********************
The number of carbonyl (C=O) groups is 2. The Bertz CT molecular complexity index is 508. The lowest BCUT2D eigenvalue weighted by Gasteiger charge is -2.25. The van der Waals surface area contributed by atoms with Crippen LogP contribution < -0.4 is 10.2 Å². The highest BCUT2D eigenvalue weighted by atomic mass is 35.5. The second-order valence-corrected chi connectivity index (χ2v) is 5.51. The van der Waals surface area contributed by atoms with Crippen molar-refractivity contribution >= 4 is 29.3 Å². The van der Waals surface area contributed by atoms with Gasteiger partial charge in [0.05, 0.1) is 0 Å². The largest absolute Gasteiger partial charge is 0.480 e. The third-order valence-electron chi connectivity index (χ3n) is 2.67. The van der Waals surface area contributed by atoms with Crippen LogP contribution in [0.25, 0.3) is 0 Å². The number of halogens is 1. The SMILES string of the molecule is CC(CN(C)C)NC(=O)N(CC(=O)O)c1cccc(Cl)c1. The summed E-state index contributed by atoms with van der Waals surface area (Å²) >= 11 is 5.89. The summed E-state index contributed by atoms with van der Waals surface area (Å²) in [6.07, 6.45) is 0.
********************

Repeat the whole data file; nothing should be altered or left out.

The number of carbonyl (C=O) groups is 2. The Bertz CT molecular complexity index is 508. The lowest BCUT2D eigenvalue weighted by Gasteiger charge is -2.25. The van der Waals surface area contributed by atoms with Crippen LogP contribution < -0.4 is 10.2 Å². The highest BCUT2D eigenvalue weighted by atomic mass is 35.5. The second-order valence-corrected chi connectivity index (χ2v) is 5.51. The van der Waals surface area contributed by atoms with Crippen molar-refractivity contribution >= 4 is 29.3 Å². The van der Waals surface area contributed by atoms with Gasteiger partial charge in [0.05, 0.1) is 0 Å². The largest absolute Gasteiger partial charge is 0.480 e. The third-order valence-electron chi connectivity index (χ3n) is 2.67. The van der Waals surface area contributed by atoms with Crippen LogP contribution in [0.25, 0.3) is 0 Å². The number of halogens is 1. The SMILES string of the molecule is CC(CN(C)C)NC(=O)N(CC(=O)O)c1cccc(Cl)c1. The summed E-state index contributed by atoms with van der Waals surface area (Å²) >= 11 is 5.89. The summed E-state index contributed by atoms with van der Waals surface area (Å²) in [6.07, 6.45) is 0.